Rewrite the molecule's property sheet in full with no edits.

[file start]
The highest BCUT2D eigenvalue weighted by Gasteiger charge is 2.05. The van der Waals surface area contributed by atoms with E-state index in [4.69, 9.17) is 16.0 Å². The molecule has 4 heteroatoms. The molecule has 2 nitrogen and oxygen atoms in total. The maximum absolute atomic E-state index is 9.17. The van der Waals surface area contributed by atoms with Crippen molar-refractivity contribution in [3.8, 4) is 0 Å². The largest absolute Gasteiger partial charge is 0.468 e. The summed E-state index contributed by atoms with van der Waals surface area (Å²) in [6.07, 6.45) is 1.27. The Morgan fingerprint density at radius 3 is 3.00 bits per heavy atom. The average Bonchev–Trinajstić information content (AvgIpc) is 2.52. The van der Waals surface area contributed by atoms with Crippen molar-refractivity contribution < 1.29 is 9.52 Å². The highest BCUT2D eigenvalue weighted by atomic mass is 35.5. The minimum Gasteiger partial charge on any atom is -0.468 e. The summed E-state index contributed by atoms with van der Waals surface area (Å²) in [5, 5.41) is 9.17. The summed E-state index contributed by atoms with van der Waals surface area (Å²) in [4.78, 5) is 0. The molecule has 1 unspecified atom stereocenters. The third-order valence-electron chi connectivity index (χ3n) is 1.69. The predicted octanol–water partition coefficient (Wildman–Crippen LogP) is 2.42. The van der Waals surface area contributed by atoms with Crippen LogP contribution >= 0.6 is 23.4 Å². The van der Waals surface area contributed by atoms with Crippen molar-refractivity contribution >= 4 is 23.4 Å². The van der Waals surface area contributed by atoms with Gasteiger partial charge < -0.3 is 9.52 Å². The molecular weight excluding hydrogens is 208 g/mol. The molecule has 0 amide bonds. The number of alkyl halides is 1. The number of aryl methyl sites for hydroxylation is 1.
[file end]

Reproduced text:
The highest BCUT2D eigenvalue weighted by Gasteiger charge is 2.05. The van der Waals surface area contributed by atoms with E-state index in [4.69, 9.17) is 16.0 Å². The molecule has 4 heteroatoms. The molecule has 2 nitrogen and oxygen atoms in total. The maximum absolute atomic E-state index is 9.17. The van der Waals surface area contributed by atoms with Crippen molar-refractivity contribution in [3.8, 4) is 0 Å². The largest absolute Gasteiger partial charge is 0.468 e. The summed E-state index contributed by atoms with van der Waals surface area (Å²) in [6.07, 6.45) is 1.27. The Morgan fingerprint density at radius 3 is 3.00 bits per heavy atom. The average Bonchev–Trinajstić information content (AvgIpc) is 2.52. The van der Waals surface area contributed by atoms with Crippen molar-refractivity contribution < 1.29 is 9.52 Å². The highest BCUT2D eigenvalue weighted by atomic mass is 35.5. The minimum Gasteiger partial charge on any atom is -0.468 e. The summed E-state index contributed by atoms with van der Waals surface area (Å²) in [5, 5.41) is 9.17. The summed E-state index contributed by atoms with van der Waals surface area (Å²) in [4.78, 5) is 0. The molecule has 1 unspecified atom stereocenters. The third-order valence-electron chi connectivity index (χ3n) is 1.69. The predicted octanol–water partition coefficient (Wildman–Crippen LogP) is 2.42. The van der Waals surface area contributed by atoms with Crippen LogP contribution >= 0.6 is 23.4 Å². The van der Waals surface area contributed by atoms with Crippen molar-refractivity contribution >= 4 is 23.4 Å². The van der Waals surface area contributed by atoms with Gasteiger partial charge < -0.3 is 9.52 Å². The molecular weight excluding hydrogens is 208 g/mol. The molecule has 0 amide bonds. The number of alkyl halides is 1. The number of aryl methyl sites for hydroxylation is 1.